While our quarter-over-quarter same-store revenue and NOI results remained negative, the decline was less than what we expected, and our sequential same-store revenue and NOI showed positive growth for the first time since the pandemic began. As we have discussed on prior calls, improvement in our reported quarter-over-quarter same-store numbers will lag the recovery in our operating fundamentals as we work these now higher rents and lower concessions through our rent roll.

We believe that our business is set up for an extended period of higher-than-trend growth beginning in 2022 as we recapture revenue loss due to the pandemic and continue to benefit from strong demand and growing incomes in our target demographic. Also, the more diverse portfolio we are creating should improve long-term returns and dampen volatility going forward. On the investment side, we are active buyers and sellers in the second quarter and expect to continue being active capital recyclers.

Consistent with what I've said on prior calls, we are allocating capital to places that are attractive to our affluent renter base, including the suburbs of our established coastal markets as well as Denver and our two new markets of Austin and Atlanta. We are making these trades with no dilution, even given higher pricing levels for the properties we are targeting because we are able to sell our older and less desirable properties at low cap rates and at prices that exceed our pre-pandemic value estimates.

Earlier this month, we reentered the Texas market after an 11-year absence by acquiring two well-located new assets in Austin, Texas. These properties are located in a desirable area with high housing costs that is equidistant between Downtown Austin and the Domain Hub on the north side. We acquired these two properties for $96 million, and approximately, a 3.9% cap rate and about $195,000 per unit. We expect to acquire a mix of urban and suburban assets in the Austin market.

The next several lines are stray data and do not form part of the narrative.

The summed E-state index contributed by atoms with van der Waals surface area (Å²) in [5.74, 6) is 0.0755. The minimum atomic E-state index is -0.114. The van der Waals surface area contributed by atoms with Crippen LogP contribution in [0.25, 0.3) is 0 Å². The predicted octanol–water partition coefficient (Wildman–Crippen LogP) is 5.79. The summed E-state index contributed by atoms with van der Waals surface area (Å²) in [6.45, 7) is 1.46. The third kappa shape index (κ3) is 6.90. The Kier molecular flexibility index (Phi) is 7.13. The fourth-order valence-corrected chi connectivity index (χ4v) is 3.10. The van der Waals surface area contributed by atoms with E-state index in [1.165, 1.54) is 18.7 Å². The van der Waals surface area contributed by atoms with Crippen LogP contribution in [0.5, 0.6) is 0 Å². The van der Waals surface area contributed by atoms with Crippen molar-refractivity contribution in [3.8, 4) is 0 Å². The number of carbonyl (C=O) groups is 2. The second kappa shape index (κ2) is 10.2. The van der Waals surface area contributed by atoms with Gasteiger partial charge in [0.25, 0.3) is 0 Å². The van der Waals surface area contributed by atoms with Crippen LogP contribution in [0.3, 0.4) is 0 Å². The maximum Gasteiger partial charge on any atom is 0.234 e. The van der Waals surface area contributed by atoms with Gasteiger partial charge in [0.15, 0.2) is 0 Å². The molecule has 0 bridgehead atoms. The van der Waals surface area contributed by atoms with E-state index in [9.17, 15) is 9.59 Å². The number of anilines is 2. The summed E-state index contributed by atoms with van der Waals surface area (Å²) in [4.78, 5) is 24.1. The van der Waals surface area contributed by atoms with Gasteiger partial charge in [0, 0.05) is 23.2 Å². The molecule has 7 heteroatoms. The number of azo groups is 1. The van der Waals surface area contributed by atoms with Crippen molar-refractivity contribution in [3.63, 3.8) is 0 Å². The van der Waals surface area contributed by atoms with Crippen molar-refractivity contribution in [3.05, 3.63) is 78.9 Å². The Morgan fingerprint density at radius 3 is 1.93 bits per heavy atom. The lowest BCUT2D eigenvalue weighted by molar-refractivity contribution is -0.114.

During the second quarter and in July, we acquired two properties in Atlanta. SkyHouse South in Midtown for $115 million with a 3.6% cap rate. This is a deal we did previously disclose. And a few days ago, we acquired a second property in Atlanta in the bustling Midtown West neighborhood. We acquired this new property for $135 million, and it is about half occupied. And once it completes lease-up, we expect it will stabilize at a 4.1% cap rate. We also continued adding to our Denver presence by purchasing an asset in the suburban Central Park area of Denver for $95 million.

This property is located just west of the large and growing Fitzsimons medical campus and draws residents attracted to its access to abundant outdoor amenities. We expect this property, which is also in lease-up currently, to stabilize at a 4.2% cap rate. We're also pleased to add to the portfolio of property each in the suburbs of Boston and Washington, D.C. The Boston property is located in Burlington, Massachusetts, and is a new asset that we acquired for $134.5 million at a 4.1% cap rate.